Good Ideas

55-65 read and understood. Most of this section was spent in the End of the World, which was awesome. The paragraphs suddenly become longer and denser, and Murakami takes the reader through the buildings of the town for the first time. The text thins out a bit thanks to dialogue once the Librarian gets introduced.

In terms of the translation, I was really interested in some adjustments that Birnbaum makes towards the end of the previous chapter during and after the data laundering process. The old man explains what the data is, how he’ll use it to control sound, and Watashi says that he should be careful that it doesn’t fall into Semiotec hands:

“I know, I know. That’s why I’ve withheld all my data and processes, so they wouldn’t be pokin’ into things. Probably means even the world of science doesn’t take me seriously, but what of that? Tosh, a hundred years from now my theories will all’ve been proved. That’s enough, isn’t it?”


“Okay, son, launder and shuffle everything.”

“Yessir,” I said, “yessir.” (35)

At first I thought that this was an egregious translation, but after I typed it out and thought about it for a while, there’s really only one minor part that Birnbaum cuts, and the rest are just “adjustments”:




「なるほど」と私は言った。 (28)

My humble version:

“I’ve also been keeping that point in mind. Which is why I’m concealing the data and processes; I’ll only be announcing it in theoretical form. Then there’ll be no way they can decipher it. The academics will probably come after me as well, but who cares about that. In a hundred years all my theories will’ve been proven, and that’ll be enough.”

“Hmm,” I said.

“So it’s all up to your laundering and shuffling, ya see.”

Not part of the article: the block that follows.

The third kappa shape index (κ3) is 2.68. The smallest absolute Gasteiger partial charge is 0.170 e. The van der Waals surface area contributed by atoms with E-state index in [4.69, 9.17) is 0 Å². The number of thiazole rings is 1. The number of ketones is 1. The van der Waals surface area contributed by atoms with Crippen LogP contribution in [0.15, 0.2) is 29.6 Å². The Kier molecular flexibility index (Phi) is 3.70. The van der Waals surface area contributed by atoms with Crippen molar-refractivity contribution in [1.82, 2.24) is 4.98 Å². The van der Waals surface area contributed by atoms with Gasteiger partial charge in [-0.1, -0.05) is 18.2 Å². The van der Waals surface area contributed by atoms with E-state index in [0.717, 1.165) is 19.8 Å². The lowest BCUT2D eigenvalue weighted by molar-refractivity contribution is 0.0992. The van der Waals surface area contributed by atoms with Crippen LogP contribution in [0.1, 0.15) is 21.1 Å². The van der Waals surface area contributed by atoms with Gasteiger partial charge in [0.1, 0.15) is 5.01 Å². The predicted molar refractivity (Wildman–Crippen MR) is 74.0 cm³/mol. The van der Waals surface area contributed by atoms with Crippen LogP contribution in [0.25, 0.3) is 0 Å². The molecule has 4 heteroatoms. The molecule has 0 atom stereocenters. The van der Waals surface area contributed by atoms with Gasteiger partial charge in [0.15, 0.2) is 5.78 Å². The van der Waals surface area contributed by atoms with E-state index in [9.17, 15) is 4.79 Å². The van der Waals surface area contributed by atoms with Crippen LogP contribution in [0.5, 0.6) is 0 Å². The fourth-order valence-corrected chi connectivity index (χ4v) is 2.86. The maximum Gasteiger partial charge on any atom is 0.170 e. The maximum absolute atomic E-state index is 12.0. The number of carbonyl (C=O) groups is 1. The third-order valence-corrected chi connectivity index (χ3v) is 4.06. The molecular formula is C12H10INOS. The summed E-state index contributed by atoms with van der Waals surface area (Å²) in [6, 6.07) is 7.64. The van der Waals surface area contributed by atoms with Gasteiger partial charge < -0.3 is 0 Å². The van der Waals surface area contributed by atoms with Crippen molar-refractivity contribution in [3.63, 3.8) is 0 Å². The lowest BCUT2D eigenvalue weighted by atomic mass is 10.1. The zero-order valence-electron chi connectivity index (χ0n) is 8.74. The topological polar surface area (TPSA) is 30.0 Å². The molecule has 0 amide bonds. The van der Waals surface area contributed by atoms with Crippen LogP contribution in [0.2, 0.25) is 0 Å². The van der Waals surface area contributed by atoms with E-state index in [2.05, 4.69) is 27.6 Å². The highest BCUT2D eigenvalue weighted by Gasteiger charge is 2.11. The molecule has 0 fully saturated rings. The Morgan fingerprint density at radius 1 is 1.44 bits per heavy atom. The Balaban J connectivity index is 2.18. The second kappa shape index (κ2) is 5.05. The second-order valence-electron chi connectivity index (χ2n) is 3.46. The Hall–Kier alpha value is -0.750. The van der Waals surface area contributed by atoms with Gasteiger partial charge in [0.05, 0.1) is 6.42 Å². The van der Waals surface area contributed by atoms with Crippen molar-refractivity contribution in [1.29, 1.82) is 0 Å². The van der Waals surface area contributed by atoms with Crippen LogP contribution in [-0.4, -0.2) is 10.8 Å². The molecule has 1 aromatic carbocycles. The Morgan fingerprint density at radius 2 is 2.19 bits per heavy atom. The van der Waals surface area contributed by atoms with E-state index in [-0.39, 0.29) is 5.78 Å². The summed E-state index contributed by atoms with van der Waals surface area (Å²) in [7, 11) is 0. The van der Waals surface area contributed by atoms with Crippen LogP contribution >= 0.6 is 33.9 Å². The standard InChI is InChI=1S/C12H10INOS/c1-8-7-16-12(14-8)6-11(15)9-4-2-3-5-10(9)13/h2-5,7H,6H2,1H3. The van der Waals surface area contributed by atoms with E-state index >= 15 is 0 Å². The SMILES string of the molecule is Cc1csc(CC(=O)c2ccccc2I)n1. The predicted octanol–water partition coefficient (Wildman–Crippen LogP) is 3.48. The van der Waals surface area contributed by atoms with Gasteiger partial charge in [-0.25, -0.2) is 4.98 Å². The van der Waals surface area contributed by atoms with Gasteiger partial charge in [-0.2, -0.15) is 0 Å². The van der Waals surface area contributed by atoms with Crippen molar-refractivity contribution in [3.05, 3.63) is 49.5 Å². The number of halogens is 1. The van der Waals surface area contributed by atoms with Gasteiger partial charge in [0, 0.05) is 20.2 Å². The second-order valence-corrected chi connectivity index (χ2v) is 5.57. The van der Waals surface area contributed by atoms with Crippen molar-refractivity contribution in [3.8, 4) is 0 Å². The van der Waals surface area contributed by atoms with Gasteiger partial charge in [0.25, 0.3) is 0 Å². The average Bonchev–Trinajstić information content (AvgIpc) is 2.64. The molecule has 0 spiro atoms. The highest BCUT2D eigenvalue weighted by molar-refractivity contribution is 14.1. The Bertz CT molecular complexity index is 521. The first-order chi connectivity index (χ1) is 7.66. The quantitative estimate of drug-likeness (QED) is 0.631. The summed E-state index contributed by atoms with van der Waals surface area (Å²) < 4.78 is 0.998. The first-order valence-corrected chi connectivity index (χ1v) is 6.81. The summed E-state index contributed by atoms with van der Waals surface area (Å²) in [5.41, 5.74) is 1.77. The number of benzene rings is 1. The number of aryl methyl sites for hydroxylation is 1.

“That figures,” I said.

The only line cut (which I’ve bolded), I realized on second read, is the fact that the old man will be presenting his theories, which isn’t apparent in the English. On first read I felt like it made the old man slightly more sinister and interested in the fame and acclaim. I guess it’s not a major change either way, but it does contrast with the English.

The adjustments at the end of the section, however, are more radical. Birnbaum has the old man encourage Watashi and Watashi replies with a simple affirmative, whereas in the Japanese Murakami has the old man place the responsibility squarely on Watashi’s shoulders and then has Watashi reply with the なるほど. I can’t tell how sarcastic this was meant to be; is it on the same level as a やれやれ or slightly lower? I went with “That figures,” (get it, figures? Ha ha.) but I think “Of course” might work too.

Birnbaum also plays with Watashi’s characterization at the very end of the chapter. During a break in the data laundering, Watashi asks about the mute granddaughter, and the old man curses himself for forgetting to return her speech to normal. Then the old man says he needs to go back and return her to normal. Watashi’s response in translation is merely:


But in Japanese, it is this:

「その方がよさそうですね」と私は言った。 (58)

In translation:

“That sounds like a good idea,” I said.

Here again Birnbaum alters one of Watashi’s lines of dialogue at the end of a section making him seem more aloof and less sarcastic in translation. Although as we’ve seen in other posts, he is adding a generous amount of it back in in other places.

2 thoughts on “Good Ideas

  1. Hard-Boiled Wonderland is one of my favorites, I love how it manages to be so bizarre and completely convincing at the same time.

    I think I like your translation much better than Birnbaum’s! The only part that seems a bit off to me is perhaps “The academics will probably come after me as well.” To me, that implies that the academics will hound him or attack him in some way, whereas “相手にもされんだろうが” seems more like the academic establishment “won’t give me the time of day” or, along Birnbaum’s lines, “won’t take me seriously.”

    Looking forward to reading more.

  2. Good point about that line! I’m not sure what I was thinking when I wrote it…it’s clearly more passive than active. The academy is NOT doing something, reflected in the negative ending to the verb, rather than doing something against the old man. Excellent point.